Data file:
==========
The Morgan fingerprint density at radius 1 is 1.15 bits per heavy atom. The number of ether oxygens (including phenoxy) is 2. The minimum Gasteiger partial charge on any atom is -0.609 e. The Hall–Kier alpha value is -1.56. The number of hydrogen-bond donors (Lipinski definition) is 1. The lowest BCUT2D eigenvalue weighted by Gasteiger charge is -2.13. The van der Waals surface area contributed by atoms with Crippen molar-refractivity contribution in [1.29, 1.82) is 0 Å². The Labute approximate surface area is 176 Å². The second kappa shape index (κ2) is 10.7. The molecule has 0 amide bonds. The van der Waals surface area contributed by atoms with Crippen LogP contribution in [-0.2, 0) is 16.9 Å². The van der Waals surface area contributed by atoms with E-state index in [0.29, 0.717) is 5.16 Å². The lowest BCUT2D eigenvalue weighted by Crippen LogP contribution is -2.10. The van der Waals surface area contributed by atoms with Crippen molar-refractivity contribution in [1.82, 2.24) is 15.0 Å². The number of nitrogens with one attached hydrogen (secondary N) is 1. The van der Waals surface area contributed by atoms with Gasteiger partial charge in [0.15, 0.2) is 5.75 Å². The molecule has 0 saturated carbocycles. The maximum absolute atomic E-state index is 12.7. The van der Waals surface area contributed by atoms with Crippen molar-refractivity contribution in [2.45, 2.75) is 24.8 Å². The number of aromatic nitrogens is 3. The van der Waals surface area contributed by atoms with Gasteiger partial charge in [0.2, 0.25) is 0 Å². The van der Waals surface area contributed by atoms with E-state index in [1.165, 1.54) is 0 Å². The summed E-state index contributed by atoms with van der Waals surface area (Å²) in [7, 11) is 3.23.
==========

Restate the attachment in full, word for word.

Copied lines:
The Morgan fingerprint density at radius 1 is 1.15 bits per heavy atom. The number of ether oxygens (including phenoxy) is 2. The minimum Gasteiger partial charge on any atom is -0.609 e. The Hall–Kier alpha value is -1.56. The number of hydrogen-bond donors (Lipinski definition) is 1. The lowest BCUT2D eigenvalue weighted by Gasteiger charge is -2.13. The van der Waals surface area contributed by atoms with Crippen molar-refractivity contribution in [1.29, 1.82) is 0 Å². The Labute approximate surface area is 176 Å². The second kappa shape index (κ2) is 10.7. The molecule has 0 amide bonds. The van der Waals surface area contributed by atoms with Crippen LogP contribution in [-0.2, 0) is 16.9 Å². The van der Waals surface area contributed by atoms with E-state index in [0.29, 0.717) is 5.16 Å². The lowest BCUT2D eigenvalue weighted by Crippen LogP contribution is -2.10. The van der Waals surface area contributed by atoms with Crippen molar-refractivity contribution in [1.82, 2.24) is 15.0 Å². The number of nitrogens with one attached hydrogen (secondary N) is 1. The van der Waals surface area contributed by atoms with Gasteiger partial charge in [0.15, 0.2) is 5.75 Å². The molecule has 0 saturated carbocycles. The maximum absolute atomic E-state index is 12.7. The van der Waals surface area contributed by atoms with Crippen molar-refractivity contribution in [2.45, 2.75) is 24.8 Å². The number of aromatic nitrogens is 3. The van der Waals surface area contributed by atoms with Gasteiger partial charge in [0.2, 0.25) is 0 Å². The van der Waals surface area contributed by atoms with E-state index in [1.165, 1.54) is 0 Å². The summed E-state index contributed by atoms with van der Waals surface area (Å²) in [7, 11) is 3.23.